During the COVID-19 pandemic, a little square of black-and-white shapes had a remarkable comeback from near-extinction. In a suddenly touchless society, QR codes became integral to many parts of our everyday lives. Acting as an onramp to fast, hassle-free contactless transactions on the go, these humble square patterns are now ubiquitous.
A QR code is a type of barcode composed of small black and white squares arranged into a larger square. This matrix barcode can hold long data strings. It can be rapidly scanned and read by the camera on your mobile device, catapulting you onto a webpage in seconds. Speed is integral to the name itself, with QR standing for “Quick Response.”
They’re now commonplace in restaurants, where diners can scan a code to access digital menus, avoiding the physical copies touched by hundreds of previous customers. City governments stuck them to parking meters for payments. At the same time, marketers add them to various promotional assets to streamline customer engagement.
But as with some technology, there’s a darker side. The same convenience that has made QR codes so popular also makes them a ripe target for exploitation by cybercriminals. So let’s talk about QR code security.
Take, for example, a QR code on a parking meter. A tech-savvy criminal could replace a legitimate code with a malicious variant, steering users toward a phony website to steal credit card details. Likewise, a code in a restaurant could lead to a malicious app being installed on your device instead of providing the menu.
Sometimes, the ploys are more intricate. Cybercriminals even impersonate business owners, using social media to circulate virtual business cards with malicious QR codes.
Despite these threats, there’s no need to forsake the convenience of QR codes entirely. A bit of vigilance and some common-sense safeguards can shield you from these digital predators. Here are a few tips to keep top of mind:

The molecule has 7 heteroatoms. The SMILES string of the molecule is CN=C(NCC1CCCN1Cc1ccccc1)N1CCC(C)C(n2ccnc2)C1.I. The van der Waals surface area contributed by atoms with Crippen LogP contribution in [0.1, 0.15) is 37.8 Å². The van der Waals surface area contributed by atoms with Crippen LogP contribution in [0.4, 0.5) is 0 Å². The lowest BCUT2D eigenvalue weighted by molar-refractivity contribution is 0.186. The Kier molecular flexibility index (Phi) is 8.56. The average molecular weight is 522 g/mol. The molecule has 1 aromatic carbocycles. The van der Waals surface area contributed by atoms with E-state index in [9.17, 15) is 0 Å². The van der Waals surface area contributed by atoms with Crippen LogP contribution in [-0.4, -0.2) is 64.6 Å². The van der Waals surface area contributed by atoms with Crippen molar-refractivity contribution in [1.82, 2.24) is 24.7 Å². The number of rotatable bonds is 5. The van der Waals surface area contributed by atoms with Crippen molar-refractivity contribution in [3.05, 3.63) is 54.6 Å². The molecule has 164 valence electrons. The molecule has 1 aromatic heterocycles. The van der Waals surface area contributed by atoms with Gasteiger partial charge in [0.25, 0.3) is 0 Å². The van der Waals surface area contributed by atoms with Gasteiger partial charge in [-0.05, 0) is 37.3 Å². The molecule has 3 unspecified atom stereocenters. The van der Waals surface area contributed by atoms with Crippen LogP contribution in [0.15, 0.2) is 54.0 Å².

- Use your device’s built-in QR code scanner wherever possible. If your device lacks this feature, download a trusted third-party scanner from your device’s official app store. (Note that this doesn’t protect you from malicious links, the intent is to avoid downloading a malicious QR code app from an unregulated app store.)
- Be mindful of potential physical tampering. Cybercriminals often overlay their own QR stickers on top of legitimate ones. For example, if you’re in a retail store or restaurant and something seems off, ask a staff member to verify the authenticity of any questionable codes.
- Avoid scanning QR codes from unknown sources, whether in the physical world or on the internet. Cybercriminals love exploiting curiosity, hoping you’ll scan before double checking.
- Always preview the link revealed by your scanning app. Be vigilant for misspellings or extra characters in the web address that might hint at mischief. This can be difficult when the link is shortened (e.g., Bitly) and so when in doubt, don’t click.
- Don’t enter sensitive personal information into a website reached via a QR code unless you are sure it’s the legitimate site you intended to visit.
By staying alert and thinking before you scan, you can enjoy the convenience of QR codes while avoiding the snare of cybercriminals. In the digital world, as in the physical, vigilance is the key to safety. Let’s not let the convenience of QR codes blind us to the potential risks.